Most people will find the list of what to think about and the exercises to do to be a bit intimidating. I certainly did. The work is based on a successful seminar that the author has been developing over many years. So it is intended to take quite a bit of time to do and implement. I suggest that you find blocks of time of at least two hours in length to work on these assignments when you will not be disturbed. If you are single, you might go someplace where you can be alone but see the splendor of nature. If you live with your family, early morning or late at night would probably be the best time . . . while others are at rest. Naturally, if you like what you read here, you could also consider doing a seminar with the author. I'm assuming that that is much more expensive than working with this book on your own. Some people might find it helpful to find someone to do this with, so that you share your results with one another. This could help provide the discipline to keep working on discovering your sacred contracts.
May you fulfill your highest purpose in ways that bring great joy and benefit to you and all whom you meet! God bless you.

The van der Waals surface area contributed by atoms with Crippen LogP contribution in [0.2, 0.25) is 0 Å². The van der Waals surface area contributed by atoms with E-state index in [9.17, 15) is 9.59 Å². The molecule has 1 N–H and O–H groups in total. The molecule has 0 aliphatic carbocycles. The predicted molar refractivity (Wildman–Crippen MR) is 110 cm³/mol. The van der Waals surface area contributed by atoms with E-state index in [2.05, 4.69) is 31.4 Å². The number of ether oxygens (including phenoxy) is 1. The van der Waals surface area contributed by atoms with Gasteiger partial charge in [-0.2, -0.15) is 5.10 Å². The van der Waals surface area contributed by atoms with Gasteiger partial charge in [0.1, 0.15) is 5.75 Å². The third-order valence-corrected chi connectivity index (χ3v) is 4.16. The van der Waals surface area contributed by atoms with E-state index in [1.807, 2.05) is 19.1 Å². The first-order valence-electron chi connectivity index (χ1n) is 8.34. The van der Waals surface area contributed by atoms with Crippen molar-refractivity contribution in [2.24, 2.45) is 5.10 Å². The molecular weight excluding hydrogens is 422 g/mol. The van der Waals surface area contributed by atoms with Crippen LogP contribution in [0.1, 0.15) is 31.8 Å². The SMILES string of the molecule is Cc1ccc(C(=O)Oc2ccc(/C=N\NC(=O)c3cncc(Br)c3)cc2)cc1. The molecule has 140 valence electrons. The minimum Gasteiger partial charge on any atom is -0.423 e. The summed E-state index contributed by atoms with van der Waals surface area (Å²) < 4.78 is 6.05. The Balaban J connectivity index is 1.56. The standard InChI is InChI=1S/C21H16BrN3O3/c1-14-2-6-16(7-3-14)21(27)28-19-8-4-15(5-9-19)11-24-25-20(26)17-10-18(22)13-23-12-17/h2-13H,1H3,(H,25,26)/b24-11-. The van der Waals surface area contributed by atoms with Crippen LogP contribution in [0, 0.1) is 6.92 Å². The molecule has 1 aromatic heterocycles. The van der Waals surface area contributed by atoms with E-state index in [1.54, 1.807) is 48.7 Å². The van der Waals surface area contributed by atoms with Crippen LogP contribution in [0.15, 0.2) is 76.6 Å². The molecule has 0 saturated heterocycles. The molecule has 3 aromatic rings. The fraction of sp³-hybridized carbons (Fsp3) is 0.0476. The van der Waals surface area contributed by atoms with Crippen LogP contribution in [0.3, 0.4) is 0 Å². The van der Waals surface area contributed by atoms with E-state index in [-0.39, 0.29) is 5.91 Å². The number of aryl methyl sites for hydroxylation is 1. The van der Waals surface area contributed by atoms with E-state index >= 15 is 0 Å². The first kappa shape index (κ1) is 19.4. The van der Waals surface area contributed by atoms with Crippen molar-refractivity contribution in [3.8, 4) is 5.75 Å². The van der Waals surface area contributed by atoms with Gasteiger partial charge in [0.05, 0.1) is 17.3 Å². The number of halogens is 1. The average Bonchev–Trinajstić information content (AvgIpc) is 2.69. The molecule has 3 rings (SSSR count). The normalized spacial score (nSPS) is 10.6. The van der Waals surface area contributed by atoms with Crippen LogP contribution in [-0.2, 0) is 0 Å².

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on 10 March 2013
This is an interesting way to approach the tricky issue of trying to uncover one's inner self. It involves looking at archetypes and finding which ones resonate with oneself. This also means looking at the 'shadow' side of the archetype and seeing how far it applies. She outlines a good method for identifying twelve appropriate archetypes, but does not give enough information about archetypes, nor enough archetypes to consider. You feel that her choice is arbitrary. She also includes several types under one heading, for example, the Guide includes the Crone, the Wise woman, the Spiritual master, the Evangelist, the Preacher, the Sage and the Guru. Are these all the same thing? we ask. Then there is The Artist, which includes the Musician, the Author, the Dramatist, the Actor, the Artisan, the Craftsperson, the Sculptor, the Weaver. However the Poet is an another archetype by itself. Why? Some things overlap and some don't.Then one feels that there are many omissions and so little by little the impetus to choose is diminished.